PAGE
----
Another extension of Ethereum's reach beyond NFTs is the advent of blockchain-based gaming. Ethereum's ecosystem has allowed game studios to create new wholly decentralized gaming experiences for their players, which also introduces new mechanics such as provably fair random number generator (RNG). NFTs have also been integrated to enhance and bring better value to those in-game economics, with items and inventories that can bring value to the player in the physical dimension.
What Are Ethereum's Cryptocurrency Tokens?
Ethereum's native cryptocurrency within its blockchain space is Ether (ETH). As Ethereum has a large network of dApps, Ether has become a popular medium for payments or transactions within those dApps, such as buying an NFT art piece or using ETH as collateral on a DeFi lending platform. Otherwise, Ethereum's Ether works just like EOS tokens in that it is used to pay for network resources, done in a much more simplified manner in the form of “gas.”
Ether is spent on gas fees, which are the transactional costs incurred for every action done on its blockchain, like “minting” a new NFT or processing trades done on an Ethereum-powered decentralized exchange (DEX). As we talked about earlier in our EOS vs Ethereum head-to-head comparison, Ethereum doesn't have a capped total supply. As a Proof-of-Work (PoW) blockchain, Ethereum has a fixed emissions rate for its block rewards that are mined.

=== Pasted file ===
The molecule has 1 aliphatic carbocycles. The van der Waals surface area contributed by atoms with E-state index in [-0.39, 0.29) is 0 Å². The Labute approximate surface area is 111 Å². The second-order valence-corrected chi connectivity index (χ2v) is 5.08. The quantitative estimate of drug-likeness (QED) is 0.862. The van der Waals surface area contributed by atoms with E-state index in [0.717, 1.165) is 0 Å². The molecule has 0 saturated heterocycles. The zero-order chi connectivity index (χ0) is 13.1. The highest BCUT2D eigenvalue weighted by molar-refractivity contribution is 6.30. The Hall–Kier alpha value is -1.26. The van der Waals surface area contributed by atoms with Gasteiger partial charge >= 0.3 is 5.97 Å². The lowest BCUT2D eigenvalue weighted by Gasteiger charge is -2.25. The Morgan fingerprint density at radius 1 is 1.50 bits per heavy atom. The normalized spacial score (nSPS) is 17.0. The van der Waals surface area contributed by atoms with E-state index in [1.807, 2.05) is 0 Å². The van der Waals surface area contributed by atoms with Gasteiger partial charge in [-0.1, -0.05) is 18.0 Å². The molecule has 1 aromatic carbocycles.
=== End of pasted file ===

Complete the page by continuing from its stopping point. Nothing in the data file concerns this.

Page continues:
Thanks to how integral Ethereum is to the rest of the blockchain industry, their native Ether tokens have seen massive gains lately. At the time of writing this EOS vs Ethereum review, one Ether is worth $1,940.80. With 115,289,347 ETH in circulation today, this gives Ethereum's Ether a market capitalization value of $223,753,867,754, which also makes it the 2nd-most valuable cryptocurrency, just below that of Bitcoin's BTC.